States to link pre-k and post-secondary data to education systems

Washington State and Colorado both announced Recovery Act grant awards that will institute longitudinal education data systems designed to provide records of student performance from kindergarten through adult employment. Washington was awarded a $17.3 million grant for their system which will provide funding for the system over the next three years.

Washington’s new system will combine the state’s K-12 system with data from pre-kindergarten programs, as well as post-secondary and workforce information, creating a P-20 system.  Currently, K-12 data is managed by the Office of Superintendent of Public Instruction (OSPI). The new system will build on the work already done by OSPI, as well as the Education Research and Data Center, to focus on five areas of their education data collection: data governance, research and reporting, creation of a data warehouse environment, interoperability and strengthening the overall system.

“We know that transitions in school – from preschool to kindergarten, and from high school to college – present challenges to students,” Gov. Chris Gregoire said. “Having a data system to look at the progress of a student from pre-kindergarten through college is something that will help us better understand their needs. This grant will be an important part of our efforts to implement education reform and improve the quality of education for our children.”

Colorado was awarded a $17.4 million grant for their P-20 data project. The grant will build on the state’s P-20 agenda recommended by Governor Ritter’s P-20 Education Council and legislation passed last year which authorizes the inter-departmental data sharing needed to complete the project. The new system will be called Project SchoolView, and will capture data from a variety of state agencies to inform policy, parents, students, educators and researchers.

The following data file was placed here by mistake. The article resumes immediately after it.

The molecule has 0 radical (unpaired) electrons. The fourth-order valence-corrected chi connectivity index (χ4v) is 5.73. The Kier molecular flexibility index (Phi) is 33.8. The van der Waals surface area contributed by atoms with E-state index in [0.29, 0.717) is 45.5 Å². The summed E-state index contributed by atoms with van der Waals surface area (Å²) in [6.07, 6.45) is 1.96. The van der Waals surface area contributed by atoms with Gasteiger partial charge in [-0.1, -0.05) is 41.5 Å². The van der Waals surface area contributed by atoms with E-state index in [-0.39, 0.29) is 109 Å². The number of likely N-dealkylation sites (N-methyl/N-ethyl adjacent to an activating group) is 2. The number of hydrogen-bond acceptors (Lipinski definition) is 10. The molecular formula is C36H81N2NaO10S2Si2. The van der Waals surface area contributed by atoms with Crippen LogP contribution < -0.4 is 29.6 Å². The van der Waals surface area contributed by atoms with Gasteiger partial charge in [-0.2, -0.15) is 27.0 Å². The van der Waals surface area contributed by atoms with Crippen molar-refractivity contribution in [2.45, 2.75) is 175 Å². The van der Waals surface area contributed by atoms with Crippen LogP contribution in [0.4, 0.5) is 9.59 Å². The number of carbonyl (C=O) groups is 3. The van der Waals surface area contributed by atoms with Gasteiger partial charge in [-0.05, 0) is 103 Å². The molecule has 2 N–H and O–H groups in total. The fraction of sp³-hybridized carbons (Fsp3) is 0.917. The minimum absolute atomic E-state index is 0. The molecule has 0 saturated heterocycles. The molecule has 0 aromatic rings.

“This Recovery Act grant provides a critical component of Colorado’s education reforms that we have been spearheading over the last few years through a strong collaboration with stakeholders in the Colorado education community,” Gov. Ritter said. “By establishing a statewide data system of this scale, we will be able to track student progress in a way that has never been done before and then use this data to create a world-class education system that prepares our students for success in the global workforce.”

The grants in both states are some of the largest of the $250 million awarded this year through a grant competition between all 50 states – 20 states were awarded grants of various sizes through the competition.

The Recovery Act, signed into law in February by President Obama, is expected to bring Colorado at least $7.1 billion through more than 140 different programs, including tax cuts for most working families, increased safety net services and investment in infrastructure projects and growth industries.

The grant process was administered by the Institute of Education Sciences at the Department of Education. All 50 states, the District of Columbia, Puerto Rico, and the US Virgin Islands applied.

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